The main case for hyperinflation rests on the misguided belief that banks are for some reason more willing to pump up lending when they hold “demand deposits” rather than “time deposits”. Clearly they do not lend either one. They use reserves (“demand deposits”) for clearing with other banks, and for ATM withdrawals. But Treasuries (“time deposits”) serve just as well—banks can always borrow reserves from other banks or from the Fed, using Treasuries as collateral (and they’ve got other assets that also serve as collateral except in a run to liquidity).

Indeed, banks do not need either reserves or Treasuries in order to lend. Recall they lend their own IOUs. If they then find they need reserves for clearing (or, later, to meet required reserve ratios), they borrow them from other banks (fed funds market) or from the Fed (discount window), or they sell assets to obtain them.

Turning to the state of the economy, except for the final stages of the speculative boom in commodities (that will surely end soon) there are no significant inflation pressures. Fourteen million people are looking for jobs. Even the most rosy projections see high unemployment for years. As Eric Tymoigne has demonstrated, at the current pace of “recovery” we will not get back to the employment levels of January 2008 before 2017—and meanwhile the potential labor force will have added millions of high school and college graduates as well as immigrants. (http://neweconomicperspectives.blogspot.com/2011/09/after-great-recession-bleaker.html)

And the US is in relatively good shape—compared with Euroland and Japan. Further, all the recent evidence for the US shows a “double-dip” is underway. I expect resumption of the financial crisis any day (the lawsuits against the biggest banksters will help hasten that). Even the Chinese economy is slowing—which could increase their efforts to produce competitive exports.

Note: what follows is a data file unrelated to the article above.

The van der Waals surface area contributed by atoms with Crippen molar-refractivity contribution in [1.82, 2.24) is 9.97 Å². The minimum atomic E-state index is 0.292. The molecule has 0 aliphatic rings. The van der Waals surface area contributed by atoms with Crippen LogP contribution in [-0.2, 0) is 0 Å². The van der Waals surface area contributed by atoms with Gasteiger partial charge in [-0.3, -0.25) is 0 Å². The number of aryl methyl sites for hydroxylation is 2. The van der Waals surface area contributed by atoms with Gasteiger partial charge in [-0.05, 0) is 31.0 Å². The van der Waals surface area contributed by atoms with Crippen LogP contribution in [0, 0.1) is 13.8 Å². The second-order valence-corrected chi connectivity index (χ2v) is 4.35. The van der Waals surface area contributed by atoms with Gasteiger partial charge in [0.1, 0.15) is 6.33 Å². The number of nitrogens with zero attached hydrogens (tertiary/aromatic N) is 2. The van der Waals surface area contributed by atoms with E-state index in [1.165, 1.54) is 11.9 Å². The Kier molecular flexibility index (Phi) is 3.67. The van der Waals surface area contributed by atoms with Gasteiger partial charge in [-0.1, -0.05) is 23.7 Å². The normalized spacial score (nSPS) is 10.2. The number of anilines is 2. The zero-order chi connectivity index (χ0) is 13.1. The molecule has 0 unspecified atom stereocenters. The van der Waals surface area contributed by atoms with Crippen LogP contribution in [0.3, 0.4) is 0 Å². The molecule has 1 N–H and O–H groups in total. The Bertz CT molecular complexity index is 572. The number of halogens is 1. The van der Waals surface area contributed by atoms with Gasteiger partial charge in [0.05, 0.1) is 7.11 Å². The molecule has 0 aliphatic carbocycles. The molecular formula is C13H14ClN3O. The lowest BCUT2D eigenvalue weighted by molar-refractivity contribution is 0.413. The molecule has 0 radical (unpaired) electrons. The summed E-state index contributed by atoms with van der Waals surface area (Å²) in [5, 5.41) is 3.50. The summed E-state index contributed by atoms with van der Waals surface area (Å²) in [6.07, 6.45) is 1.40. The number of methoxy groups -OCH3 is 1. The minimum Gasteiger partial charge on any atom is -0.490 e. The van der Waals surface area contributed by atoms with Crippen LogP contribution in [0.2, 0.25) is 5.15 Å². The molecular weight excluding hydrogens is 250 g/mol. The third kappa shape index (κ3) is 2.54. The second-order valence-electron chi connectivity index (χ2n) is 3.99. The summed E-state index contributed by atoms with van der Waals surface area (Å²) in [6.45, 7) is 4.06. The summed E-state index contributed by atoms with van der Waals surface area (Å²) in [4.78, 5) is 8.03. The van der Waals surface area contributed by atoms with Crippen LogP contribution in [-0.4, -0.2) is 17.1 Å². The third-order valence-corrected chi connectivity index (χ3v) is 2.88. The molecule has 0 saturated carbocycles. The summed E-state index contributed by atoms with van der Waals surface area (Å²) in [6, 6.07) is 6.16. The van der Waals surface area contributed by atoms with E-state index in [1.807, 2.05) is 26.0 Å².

Just where are all those borrowers who are willing and able to borrow the $2 trillion or $20 trillion that hyperventilators believe banks want to lend? The US private sector (firms and households) have instead ramped up their net savings—they are not borrowing, they are not even spending their diminished income. They are scared. They are (rationally) tightening belts, paying down debt, and accumulating claims on government and banks.

In short, the prospects for inflation have not been smaller since 1930.

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  1. Jim Haygood

    Actually, MMT is unlikely ever to respond to ‘hyperinflation hyperventilators.’ When current abnormally negative real rates finally normalize — with a corresponding surge in nominal yields which will provide strong incentives for governments to inflate away the real value of their debt — MMTers will fade into the woodwork, just as hard-core monetarists did in the mid-1980s when it turned out that the connection between money supply and inflation was not nearly so tight as Milton Friedman had imagined.

    Nevertheless, despite the sloppiness of the link between money supply and inflation, Friedman was right that inflation is always and everywhere a monetary phenomenon.

    MMTers end up sounding like Modigliani-Miller, circa 1958, when they said that it doesn’t matter how a corporation finances itself. Now MMT zealots (‘zealot’ being the mirror image of a ‘hyperventilator’) assure us that ‘if “keystrokes” inevitably lead to hyperinflation, then hyperinflation ought to be a common feature of just about all economies for the past 4000 years.’